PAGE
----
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Publication numberUS20040128383 A1
Publication typeApplication
Application numberUS 10/334,609
Publication dateJul 1, 2004
Filing dateDec 31, 2002
Priority dateDec 31, 2002
Also published asCN1514394A, CN100405397C, US7587491
Publication number10334609, 334609, US 2004/0128383 A1, US 2004/128383 A1, US 20040128383 A1, US 20040128383A1, US 2004128383 A1, US 2004128383A1, US-A1-20040128383, US-A1-2004128383, US2004/0128383A1, US2004/128383A1, US20040128383 A1, US20040128383A1, US2004128383 A1, US2004128383A1
InventorsHeather Hinton
Original AssigneeInternational Business Machines Corporation
Export CitationBiBTeX, EndNote, RefMan
External Links: USPTO, USPTO Assignment, Espacenet
Method and system for enroll-thru operations and reprioritization operations in a federated environment
US 20040128383 A1
Abstract
A computer system is presented for facilitating user enrollment at service providers, particularly with respect to storage and retrieval of user attribute information within a federated environment at entities that manage such information as a service. One domain can inform other domains of identities of service providers that are to be associated with a user, thereby enrolling information about the user at those domains. In addition, an enrollment operation can be invoked by a first service provider through a second service provider such that the user becomes enrolled at a third service provider. During an enrollment operation, information about multiple service providers may be associated with a user, and these service providers may be prioritized. The user may be provided an opportunity to reprioritize the service providers during the enrollment operation so that the service providers are subsequently contacted or used in a particular priority order.
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Claims(36)
What is claimed is:
1. A method for managing user information within a data processing system, the method comprising:
receiving a message from a first service provider at a second service provider; and
in response to a determination at the second service provider that the message indicates a request for an enroll-thru operation for a user, enrolling the user at a third service provider.
2. The method of claim 1 further comprising:
extracting from the message a set of one or more identifiers of service providers, wherein the set of one or more identifiers of service providers comprises an identifier for the third service provider.
3. The method of claim 1 further comprising:
receiving at the second service provider an identifier for the third service provider as input from the user prior to enrolling the user at the third service provider.
4. The method of claim 1 further comprising:
retrieving at the second service provider an identifier for the third service provider from administratively configured information.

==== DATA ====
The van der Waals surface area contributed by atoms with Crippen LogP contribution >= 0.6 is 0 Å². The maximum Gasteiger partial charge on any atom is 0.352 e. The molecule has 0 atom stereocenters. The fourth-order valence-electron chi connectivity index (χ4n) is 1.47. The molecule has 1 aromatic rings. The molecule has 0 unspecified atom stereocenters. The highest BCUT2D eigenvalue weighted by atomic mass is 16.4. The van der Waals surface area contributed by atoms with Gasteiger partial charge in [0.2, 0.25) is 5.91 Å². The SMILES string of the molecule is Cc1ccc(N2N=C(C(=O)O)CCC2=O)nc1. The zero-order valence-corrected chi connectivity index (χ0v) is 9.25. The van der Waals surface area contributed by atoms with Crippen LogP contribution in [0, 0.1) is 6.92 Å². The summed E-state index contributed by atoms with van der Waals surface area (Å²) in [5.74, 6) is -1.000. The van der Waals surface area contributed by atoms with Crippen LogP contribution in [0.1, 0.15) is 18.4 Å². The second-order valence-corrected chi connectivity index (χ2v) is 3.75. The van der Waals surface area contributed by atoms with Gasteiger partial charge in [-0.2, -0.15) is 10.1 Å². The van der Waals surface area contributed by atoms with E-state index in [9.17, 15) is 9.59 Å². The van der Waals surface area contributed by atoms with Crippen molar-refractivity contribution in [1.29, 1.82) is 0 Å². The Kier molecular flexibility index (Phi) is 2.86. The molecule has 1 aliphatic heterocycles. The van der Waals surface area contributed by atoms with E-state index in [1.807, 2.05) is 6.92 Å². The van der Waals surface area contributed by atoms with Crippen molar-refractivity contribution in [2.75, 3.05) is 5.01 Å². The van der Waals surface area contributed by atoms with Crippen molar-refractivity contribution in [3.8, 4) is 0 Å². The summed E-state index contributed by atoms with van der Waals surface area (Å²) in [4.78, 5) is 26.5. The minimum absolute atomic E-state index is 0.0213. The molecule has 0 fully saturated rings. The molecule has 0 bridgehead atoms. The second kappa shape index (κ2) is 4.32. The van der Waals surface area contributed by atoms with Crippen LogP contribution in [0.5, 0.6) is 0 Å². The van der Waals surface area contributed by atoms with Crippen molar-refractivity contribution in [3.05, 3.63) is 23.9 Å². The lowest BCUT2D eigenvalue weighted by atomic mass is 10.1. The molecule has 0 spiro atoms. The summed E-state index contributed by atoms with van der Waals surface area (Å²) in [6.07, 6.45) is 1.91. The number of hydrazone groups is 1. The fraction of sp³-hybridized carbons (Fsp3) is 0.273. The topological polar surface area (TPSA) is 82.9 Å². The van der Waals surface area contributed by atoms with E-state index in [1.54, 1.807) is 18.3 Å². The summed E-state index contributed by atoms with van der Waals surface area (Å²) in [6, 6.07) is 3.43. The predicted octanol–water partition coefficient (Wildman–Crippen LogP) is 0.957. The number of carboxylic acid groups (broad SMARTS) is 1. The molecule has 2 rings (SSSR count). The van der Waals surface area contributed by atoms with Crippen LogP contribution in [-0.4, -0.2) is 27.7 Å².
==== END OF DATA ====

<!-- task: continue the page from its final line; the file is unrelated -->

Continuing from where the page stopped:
5. The method of claim 1 wherein an identifier for a service provider or a domain may comprise a network path, a Uniform Resource Identifier (URI), or a unique name.
6. The method of claim 1 further comprising:
receiving input for user-selectable options for indicating to the second service provider a preference in a manner in which the second service provider stores the set of one or more identifiers of service providers.
7. The method of claim 6 wherein the user-selectable options comprise an overwrite option, an append option, and/or an add-with-reprioritization option.
8. A method for managing user information within a data processing system, the method comprising:
receiving a message from a first service provider at a second service provider;
extracting from the message a set of one or more identifiers associated with a set of service providers;
retrieving from the message option parameters that indicate a manner for the second service provider to store the set of one or more identifiers associated with the set of service providers; and
generating a persistent token for the user at the second service provider, wherein the persistent token comprises the set of one or more identifiers associated with the set of service providers.
9. The method of claim 8 wherein the option parameters comprise an overwrite option, an append option, and/or an add-with-reprioritization option.
10. The method of claim 8 further comprising:
in response to a determination that the second service provider had a prior persistent token for the user prior to receiving the message, generating the persistent token for the user in accordance with the option parameters.
11. The method of claim 10 further comprising:
receiving user input for priorities to be associated with the set of one or more identifiers associated with the set of service providers prior to generating the persistent token for the user in accordance with an add-with-reprioritization option.
12. The method of claim 8 further comprising:
receiving from the user a request for a resource at the second service provider;
obtaining the persistent token for the user;
extracting the set of one or more identifiers associated with the set of service providers from the persistent token;